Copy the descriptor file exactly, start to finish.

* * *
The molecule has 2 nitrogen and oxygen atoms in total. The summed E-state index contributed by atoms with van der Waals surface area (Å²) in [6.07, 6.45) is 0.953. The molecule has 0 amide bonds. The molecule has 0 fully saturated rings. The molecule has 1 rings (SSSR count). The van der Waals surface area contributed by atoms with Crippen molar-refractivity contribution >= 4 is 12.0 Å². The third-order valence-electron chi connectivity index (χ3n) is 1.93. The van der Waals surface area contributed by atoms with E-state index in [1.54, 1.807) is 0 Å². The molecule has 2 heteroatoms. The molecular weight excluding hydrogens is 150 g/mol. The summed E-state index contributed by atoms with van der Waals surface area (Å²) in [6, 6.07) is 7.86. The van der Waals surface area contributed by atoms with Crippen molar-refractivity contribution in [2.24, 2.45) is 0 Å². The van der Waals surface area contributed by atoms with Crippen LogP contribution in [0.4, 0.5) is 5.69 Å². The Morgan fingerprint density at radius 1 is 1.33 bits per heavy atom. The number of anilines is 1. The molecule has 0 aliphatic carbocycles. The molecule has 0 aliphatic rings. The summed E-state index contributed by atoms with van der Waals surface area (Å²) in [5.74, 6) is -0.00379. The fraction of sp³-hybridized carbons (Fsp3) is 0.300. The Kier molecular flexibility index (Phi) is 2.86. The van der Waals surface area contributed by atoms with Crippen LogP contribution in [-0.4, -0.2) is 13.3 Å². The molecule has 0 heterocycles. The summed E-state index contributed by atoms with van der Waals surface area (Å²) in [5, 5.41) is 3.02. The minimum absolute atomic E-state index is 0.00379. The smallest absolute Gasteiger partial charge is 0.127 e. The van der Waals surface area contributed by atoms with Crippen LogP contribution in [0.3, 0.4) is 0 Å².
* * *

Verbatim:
The molecule has 2 nitrogen and oxygen atoms in total. The summed E-state index contributed by atoms with van der Waals surface area (Å²) in [6.07, 6.45) is 0.953. The molecule has 0 amide bonds. The molecule has 0 fully saturated rings. The molecule has 1 rings (SSSR count). The van der Waals surface area contributed by atoms with Crippen molar-refractivity contribution >= 4 is 12.0 Å². The third-order valence-electron chi connectivity index (χ3n) is 1.93. The van der Waals surface area contributed by atoms with E-state index in [1.54, 1.807) is 0 Å². The molecule has 2 heteroatoms. The molecular weight excluding hydrogens is 150 g/mol. The summed E-state index contributed by atoms with van der Waals surface area (Å²) in [6, 6.07) is 7.86. The van der Waals surface area contributed by atoms with Crippen molar-refractivity contribution in [2.24, 2.45) is 0 Å². The van der Waals surface area contributed by atoms with Crippen LogP contribution in [0.4, 0.5) is 5.69 Å². The Morgan fingerprint density at radius 1 is 1.33 bits per heavy atom. The number of anilines is 1. The molecule has 0 aliphatic carbocycles. The molecule has 0 aliphatic rings. The summed E-state index contributed by atoms with van der Waals surface area (Å²) in [5.74, 6) is -0.00379. The fraction of sp³-hybridized carbons (Fsp3) is 0.300. The Kier molecular flexibility index (Phi) is 2.86. The van der Waals surface area contributed by atoms with Crippen LogP contribution in [-0.4, -0.2) is 13.3 Å². The molecule has 0 heterocycles. The summed E-state index contributed by atoms with van der Waals surface area (Å²) in [5, 5.41) is 3.02. The minimum absolute atomic E-state index is 0.00379. The smallest absolute Gasteiger partial charge is 0.127 e. The van der Waals surface area contributed by atoms with Crippen LogP contribution in [0.3, 0.4) is 0 Å².